Have you ever found yourself excusing yourself to someone for listening to a book rather than reading it? We sometimes feel that others may judge our listening to not be as legitimate a literary experience as reading is. Listening to a book is just another way of reading it.
Remember that we all started out having stories read to us before we learned to read ourselves, and most of us still enjoy listening to stories well told. In fact, for many books, the experience can be enhanced when read by skillful readers.
Most narrators of audiobooks nowadays are actors, capable of taking on different accents, inflections, or even genders for different characters. Some productions involve multiple actors, from two to several. World War Z: An Oral History of the Zombie War by Max Brooks has forty.
I sometimes wonder, after listening to a book wonderfully read, if I would have liked it as much if I had read it with my own eyes. Sometimes I’m not sure because the audio experience was so memorable. Here are a few books for which the audio version was so well done that I’m glad I listened to it instead of reading it first.
Faithful Place by Tana French (Murder Mystery, 2010)—This novel is the third book in French’s series about the Dublin murder squad, but can be read as a stand-alone. Frank Mackey is a cop who grew up in Faithful Place and was happy to leave, never to return. But Frank finds himself involved in a case reaching back to 1985 after the body of his true love, Rosie Daley, is discovered in an abandoned building. The narrator, Tim Gerard Reynolds, brings to life the characters’ Irish working class roots, and the voice of the main character rings true as he shifts from tough to confused to bitter and beyond. I particularly loved the narration of the conversations between Frank and his young daughter as he teaches her hard truths.
The Guernsey Literary and Potato Peel Pie Society by Mary Ann Schaffer and Annie Barrows (Historical Fiction, 2008)—True confessions—I have read this book once and listened to it three times. It’s written in epistolary style using letters between all of the various characters, but mainly from columnist and author Juliet Ashton.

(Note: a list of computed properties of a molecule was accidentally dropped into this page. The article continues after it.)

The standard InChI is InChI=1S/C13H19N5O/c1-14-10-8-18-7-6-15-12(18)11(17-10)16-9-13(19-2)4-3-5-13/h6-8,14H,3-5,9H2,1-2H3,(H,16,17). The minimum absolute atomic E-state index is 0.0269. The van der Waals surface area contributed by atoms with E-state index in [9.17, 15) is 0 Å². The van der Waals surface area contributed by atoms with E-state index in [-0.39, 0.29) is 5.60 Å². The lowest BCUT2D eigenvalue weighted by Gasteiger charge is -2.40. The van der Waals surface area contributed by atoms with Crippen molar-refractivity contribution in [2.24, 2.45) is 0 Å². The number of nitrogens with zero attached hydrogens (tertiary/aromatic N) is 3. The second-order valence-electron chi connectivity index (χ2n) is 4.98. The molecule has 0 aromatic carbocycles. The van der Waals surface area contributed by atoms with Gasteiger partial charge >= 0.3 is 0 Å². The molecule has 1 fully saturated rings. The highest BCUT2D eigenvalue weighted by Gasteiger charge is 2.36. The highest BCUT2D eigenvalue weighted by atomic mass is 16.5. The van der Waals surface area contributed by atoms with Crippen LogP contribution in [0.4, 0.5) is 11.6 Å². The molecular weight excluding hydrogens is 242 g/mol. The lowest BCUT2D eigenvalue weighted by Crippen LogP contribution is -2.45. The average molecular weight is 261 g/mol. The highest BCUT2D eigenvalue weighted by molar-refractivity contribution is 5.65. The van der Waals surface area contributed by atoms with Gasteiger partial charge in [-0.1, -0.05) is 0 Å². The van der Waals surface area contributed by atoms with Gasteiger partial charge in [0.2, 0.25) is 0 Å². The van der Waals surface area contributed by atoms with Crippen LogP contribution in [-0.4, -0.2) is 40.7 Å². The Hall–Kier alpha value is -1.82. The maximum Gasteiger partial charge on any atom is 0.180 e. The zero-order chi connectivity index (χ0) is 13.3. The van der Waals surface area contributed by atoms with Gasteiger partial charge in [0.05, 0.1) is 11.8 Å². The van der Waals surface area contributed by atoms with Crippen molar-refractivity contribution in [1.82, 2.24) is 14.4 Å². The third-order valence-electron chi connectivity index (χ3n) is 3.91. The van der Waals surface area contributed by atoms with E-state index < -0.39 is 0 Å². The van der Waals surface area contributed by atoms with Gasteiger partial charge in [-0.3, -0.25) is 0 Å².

It takes place during the World War II Nazi occupation of the Isle of Guernsey, and introduces a charming array of quirky island characters (sound familiar?) who find their way into Juliet’s heart. The various narrators brilliantly voice each character imbuing them with atmosphere and personality. If you haven’t read this book, try listening to it now.
The Road by Cormac McCarthy (Post-Apocalyptic Fiction, 2006)—The skies are perpetually gray and humanity is teetering in the dying world that McCarthy builds. It’s a dark novel in which animals are nearly extinct, starvation is virtually universal, and ruthless cannibals rove the land.
But the writing is breathtaking, and the themes of enduring when all seems lost, and of love that exists in a world that seems bereft of all humanity, are hopeful. Just reading the first page always makes my heart beat faster.
Tom Stechschulte, the narrator, uses a gruff, weary voice to portray the father in the book, sometimes raised in anger, in others lowered to comfort, but straightforward, unadorned and honest. His voice, telling his son to "carry the fire," has lived on in my mind for years.
Gone Girl by Gillian Flynn (Psychological Thriller, 2012)—Nick’s wife Amy disappears, and Nick is suspected of murder. The book is told from Nick and Amy’s alternating points of view, but neither proves to be a reliable narrator. What do we know, and how do we know it? And are we sure we know what we know? The twists keep coming in shocking waves that show a toxic marriage taken to unimaginable extremes. Julia Whelan and Kirby Heyborne, the narrators of the audiobook, convincingly portray two people who are not honest about the way they portray themselves to the world, and eventually reveal their true dysfunctional natures.
A few other books I’ve enjoyed listening to are Life After Life by Kate Atkinson (Literary Fiction, 2013), Scorpio Races by Maggie Stiefvater (YA Historical Fantasy, 2011), Abraham Lincoln: Vampire Hunter by Seth Grahame-Smith (Historical Horror, 2010), and Chasing Fire by Nora Roberts (Romantic Suspense, 2011). Go on listening to and enjoying great books. And if you find one with an exceptional narrator, share that with your friends. They might just get hooked on listening, too.
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